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How Do I Choose the Best Substitute for White Sugar?

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  • Written By: A.E. Freeman
  • Edited By: Melissa Wiley
  • Last Modified Date: 01 December 2016
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The best substitute for white sugar depends on the dish you are making. You can substitute brown sugar for white sugar in cookies or cakes, but can expect a different texture to the finished baked good. Another option is to use a liquid sweetener, such as maple syrup or agave nectar, as a substitute for white sugar in baking or as a sweetener in beverages. Liquid sweeteners will alter the composition of baked goods and may work best when added to beverages. To reduce calories, use an artificial sweetener as a substitute for white sugar.

Some liquid sweeteners, such as honey or maple syrup, may add small amounts of nutrients to a baked good recipe, because the sweeteners are not refined as much as white sugar. Using a liquid sweetener as a replacement for white sugar may be your best option if you want to add a hint of flavor to a baked good too, as the flavor of the maple syrup or honey will be noticeable in the dish.

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If you do decide to use a liquid sweetener, you'll need to make adjustments to the rest of the recipe, which can be difficult. As you're replacing a dry ingredient with a liquid, you'll need to reduce the amount of liquid in the rest of the recipe by 3 tablespoons (45 ml). Honey and maple syrup are also much sweeter than white sugar, so you will want to use less of each. Reduce the amount of honey you use by 1/8 (0.125) or the amount of maple syrup you use by 1/4 (0.25).

Another substitute for white sugar is dark or light brown sugar. This substitution may be the easiest, because you can use an equal amount of brown sugar as you would white sugar. For example, if the recipe calls for 1 cup (225 ml) of white sugar, use 1 cup (225 ml) of brown sugar instead. Brown sugar has molasses added to it, so it will alter the taste of the recipe. The finished product may also be softer, darker in color, and have a moister crumb.

If your goal is to reduce the amount of calories in a baked good or beverage, you can use a no-calorie sweetener as a substitute for white sugar. In a beverage such as coffee, add the artificial sweetener to taste. You may find that you need much less of it to get the beverage as sweet as you want. Some no-calorie sweeteners, such as sucralose, are designed for baking and should be used as directed on the package. Other no-calories sweeteners, such as aspartame, may not work well in baked goods and shouldn't be used.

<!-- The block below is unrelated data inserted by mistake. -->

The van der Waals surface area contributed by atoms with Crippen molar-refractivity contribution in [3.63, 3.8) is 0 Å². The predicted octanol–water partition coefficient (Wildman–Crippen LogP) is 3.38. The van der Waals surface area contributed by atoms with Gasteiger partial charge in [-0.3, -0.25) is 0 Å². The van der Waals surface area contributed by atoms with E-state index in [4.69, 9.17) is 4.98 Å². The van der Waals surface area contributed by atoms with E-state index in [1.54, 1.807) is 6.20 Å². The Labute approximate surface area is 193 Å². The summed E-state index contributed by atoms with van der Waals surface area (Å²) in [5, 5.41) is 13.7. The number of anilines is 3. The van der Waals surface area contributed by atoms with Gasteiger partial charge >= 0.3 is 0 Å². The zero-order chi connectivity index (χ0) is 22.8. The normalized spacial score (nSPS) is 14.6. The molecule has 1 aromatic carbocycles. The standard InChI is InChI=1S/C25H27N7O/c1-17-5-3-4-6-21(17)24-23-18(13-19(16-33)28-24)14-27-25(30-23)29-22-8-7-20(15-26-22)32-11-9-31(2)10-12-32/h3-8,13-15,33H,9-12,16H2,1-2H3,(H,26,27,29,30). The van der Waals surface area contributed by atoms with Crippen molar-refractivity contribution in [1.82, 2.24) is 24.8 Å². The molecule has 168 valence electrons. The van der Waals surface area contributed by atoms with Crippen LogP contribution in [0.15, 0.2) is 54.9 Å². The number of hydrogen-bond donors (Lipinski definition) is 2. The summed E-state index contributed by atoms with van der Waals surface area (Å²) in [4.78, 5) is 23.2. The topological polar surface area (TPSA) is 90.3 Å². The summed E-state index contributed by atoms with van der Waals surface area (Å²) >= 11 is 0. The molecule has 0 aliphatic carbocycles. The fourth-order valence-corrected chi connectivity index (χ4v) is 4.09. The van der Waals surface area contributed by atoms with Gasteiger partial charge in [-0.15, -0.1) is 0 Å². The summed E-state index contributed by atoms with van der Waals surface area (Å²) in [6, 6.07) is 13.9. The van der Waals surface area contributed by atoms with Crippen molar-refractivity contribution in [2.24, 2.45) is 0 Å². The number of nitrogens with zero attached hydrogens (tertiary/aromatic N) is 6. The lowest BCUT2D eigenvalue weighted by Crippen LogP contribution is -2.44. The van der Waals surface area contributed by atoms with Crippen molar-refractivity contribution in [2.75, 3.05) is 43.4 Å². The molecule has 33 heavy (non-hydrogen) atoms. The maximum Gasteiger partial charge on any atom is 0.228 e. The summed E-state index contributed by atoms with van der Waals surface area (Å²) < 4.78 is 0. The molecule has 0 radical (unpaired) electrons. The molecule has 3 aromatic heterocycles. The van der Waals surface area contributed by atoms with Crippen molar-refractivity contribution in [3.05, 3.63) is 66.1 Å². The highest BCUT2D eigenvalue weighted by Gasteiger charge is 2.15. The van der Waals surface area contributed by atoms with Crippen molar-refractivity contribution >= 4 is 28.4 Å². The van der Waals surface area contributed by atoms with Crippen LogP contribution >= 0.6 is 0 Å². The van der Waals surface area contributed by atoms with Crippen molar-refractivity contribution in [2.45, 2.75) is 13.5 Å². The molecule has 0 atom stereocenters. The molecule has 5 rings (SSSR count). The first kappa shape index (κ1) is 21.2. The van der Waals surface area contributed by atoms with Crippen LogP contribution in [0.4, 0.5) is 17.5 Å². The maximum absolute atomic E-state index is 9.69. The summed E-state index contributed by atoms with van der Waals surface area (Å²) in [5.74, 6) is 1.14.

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browncoat
Post 3

@umbra21 - The fact that it's so difficult to avoid in processed foods is why I try not to ever add it to anything in my own cooking. It just seems to be so bad for you and I want to eat as little of it as possible.

The problem is that most of the substitutes aren't much better. The only one that really seems to be genuinely good for you is raw honey and I'm sure that even that isn't great in huge quantities.

I guess the real trick is to try and get to the point where you aren't wanting to eat all that many sweet things, but I just love candy so much I can't imagine being at a point where I wouldn't want to have some at some point during the day.

umbra21
Post 2

@clintflint - Depending on what we're talking about I find that fruit is often enough to substitute for sugar. I used to put brown sugar in my porridge, for example, but I either use raisins or dates now. I try to use bananas and dates in my baking and reduce the amount of sugar (although you have to be careful about this, because bananas are not an exact substitute since they are wet and can change the consistency of the dough) and so forth.

But I will just use a bit of sugar when necessary. It's almost impossible to avoid in processed foods anyway.

clintflint
Post 1

I like to substitute cane sugar or other kinds of natural sugar, just because I think it's healthier and has a better taste. I'm not under any illusions that it's very much healthier than white sugar, but it should be a little bit more nutritious.

I also try to use maple syrup when I can afford it, but genuine maple syrup is fairly expensive and it also gives a very distinctive flavor that isn't always what I'm going for in baking.

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